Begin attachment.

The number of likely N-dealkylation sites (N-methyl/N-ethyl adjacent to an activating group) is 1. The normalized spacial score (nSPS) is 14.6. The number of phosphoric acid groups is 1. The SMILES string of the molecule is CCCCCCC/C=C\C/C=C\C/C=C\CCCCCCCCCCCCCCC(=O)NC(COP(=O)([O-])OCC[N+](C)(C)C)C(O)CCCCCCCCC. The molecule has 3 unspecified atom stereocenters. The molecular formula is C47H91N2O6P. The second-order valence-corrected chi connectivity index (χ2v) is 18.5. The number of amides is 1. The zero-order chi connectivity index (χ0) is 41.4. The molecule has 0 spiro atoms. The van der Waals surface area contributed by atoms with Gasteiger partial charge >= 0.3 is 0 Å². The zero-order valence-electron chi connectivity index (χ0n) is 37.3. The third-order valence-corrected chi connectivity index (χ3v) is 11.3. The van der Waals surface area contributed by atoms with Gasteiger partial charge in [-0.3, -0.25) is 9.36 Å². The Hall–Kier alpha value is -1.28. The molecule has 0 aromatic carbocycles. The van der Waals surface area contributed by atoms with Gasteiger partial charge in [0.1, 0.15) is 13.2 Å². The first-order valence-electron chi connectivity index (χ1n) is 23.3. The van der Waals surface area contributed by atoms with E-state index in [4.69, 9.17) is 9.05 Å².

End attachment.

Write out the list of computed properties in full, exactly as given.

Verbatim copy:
The number of likely N-dealkylation sites (N-methyl/N-ethyl adjacent to an activating group) is 1. The normalized spacial score (nSPS) is 14.6. The number of phosphoric acid groups is 1. The SMILES string of the molecule is CCCCCCC/C=C\C/C=C\C/C=C\CCCCCCCCCCCCCCC(=O)NC(COP(=O)([O-])OCC[N+](C)(C)C)C(O)CCCCCCCCC. The molecule has 3 unspecified atom stereocenters. The molecular formula is C47H91N2O6P. The second-order valence-corrected chi connectivity index (χ2v) is 18.5. The number of amides is 1. The zero-order chi connectivity index (χ0) is 41.4. The molecule has 0 spiro atoms. The van der Waals surface area contributed by atoms with Gasteiger partial charge >= 0.3 is 0 Å². The zero-order valence-electron chi connectivity index (χ0n) is 37.3. The third-order valence-corrected chi connectivity index (χ3v) is 11.3. The van der Waals surface area contributed by atoms with Gasteiger partial charge in [-0.3, -0.25) is 9.36 Å². The Hall–Kier alpha value is -1.28. The molecule has 0 aromatic carbocycles. The van der Waals surface area contributed by atoms with Gasteiger partial charge in [0.1, 0.15) is 13.2 Å². The first-order valence-electron chi connectivity index (χ1n) is 23.3. The van der Waals surface area contributed by atoms with E-state index in [4.69, 9.17) is 9.05 Å².